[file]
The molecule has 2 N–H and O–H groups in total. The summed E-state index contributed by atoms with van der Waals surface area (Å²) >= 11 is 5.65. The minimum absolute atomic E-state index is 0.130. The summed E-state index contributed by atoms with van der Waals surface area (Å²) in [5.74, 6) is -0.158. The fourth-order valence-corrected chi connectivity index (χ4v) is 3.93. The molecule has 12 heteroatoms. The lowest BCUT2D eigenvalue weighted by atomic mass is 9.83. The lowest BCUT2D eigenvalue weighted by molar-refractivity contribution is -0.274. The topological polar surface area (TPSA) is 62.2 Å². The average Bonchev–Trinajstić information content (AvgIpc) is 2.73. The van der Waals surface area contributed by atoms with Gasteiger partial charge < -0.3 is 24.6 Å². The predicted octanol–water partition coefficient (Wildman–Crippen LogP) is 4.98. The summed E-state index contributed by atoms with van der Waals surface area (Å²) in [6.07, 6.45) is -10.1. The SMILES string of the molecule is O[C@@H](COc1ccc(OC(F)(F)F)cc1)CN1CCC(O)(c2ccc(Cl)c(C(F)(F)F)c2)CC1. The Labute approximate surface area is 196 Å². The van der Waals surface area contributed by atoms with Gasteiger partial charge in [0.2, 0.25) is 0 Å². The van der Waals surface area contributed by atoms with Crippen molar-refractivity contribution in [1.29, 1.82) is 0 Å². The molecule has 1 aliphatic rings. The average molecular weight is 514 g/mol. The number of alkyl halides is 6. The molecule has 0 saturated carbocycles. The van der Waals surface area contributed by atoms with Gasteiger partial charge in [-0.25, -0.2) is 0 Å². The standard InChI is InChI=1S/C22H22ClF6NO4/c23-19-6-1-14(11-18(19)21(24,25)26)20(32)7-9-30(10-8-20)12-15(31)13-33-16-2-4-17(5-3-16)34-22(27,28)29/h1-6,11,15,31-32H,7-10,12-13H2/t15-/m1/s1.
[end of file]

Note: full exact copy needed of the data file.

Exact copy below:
The molecule has 2 N–H and O–H groups in total. The summed E-state index contributed by atoms with van der Waals surface area (Å²) >= 11 is 5.65. The minimum absolute atomic E-state index is 0.130. The summed E-state index contributed by atoms with van der Waals surface area (Å²) in [5.74, 6) is -0.158. The fourth-order valence-corrected chi connectivity index (χ4v) is 3.93. The molecule has 12 heteroatoms. The lowest BCUT2D eigenvalue weighted by atomic mass is 9.83. The lowest BCUT2D eigenvalue weighted by molar-refractivity contribution is -0.274. The topological polar surface area (TPSA) is 62.2 Å². The average Bonchev–Trinajstić information content (AvgIpc) is 2.73. The van der Waals surface area contributed by atoms with Gasteiger partial charge < -0.3 is 24.6 Å². The predicted octanol–water partition coefficient (Wildman–Crippen LogP) is 4.98. The summed E-state index contributed by atoms with van der Waals surface area (Å²) in [6.07, 6.45) is -10.1. The SMILES string of the molecule is O[C@@H](COc1ccc(OC(F)(F)F)cc1)CN1CCC(O)(c2ccc(Cl)c(C(F)(F)F)c2)CC1. The Labute approximate surface area is 196 Å². The van der Waals surface area contributed by atoms with Gasteiger partial charge in [0.2, 0.25) is 0 Å². The van der Waals surface area contributed by atoms with Crippen molar-refractivity contribution in [1.29, 1.82) is 0 Å². The molecule has 1 aliphatic rings. The average molecular weight is 514 g/mol. The number of alkyl halides is 6. The molecule has 0 saturated carbocycles. The van der Waals surface area contributed by atoms with Gasteiger partial charge in [-0.25, -0.2) is 0 Å². The standard InChI is InChI=1S/C22H22ClF6NO4/c23-19-6-1-14(11-18(19)21(24,25)26)20(32)7-9-30(10-8-20)12-15(31)13-33-16-2-4-17(5-3-16)34-22(27,28)29/h1-6,11,15,31-32H,7-10,12-13H2/t15-/m1/s1.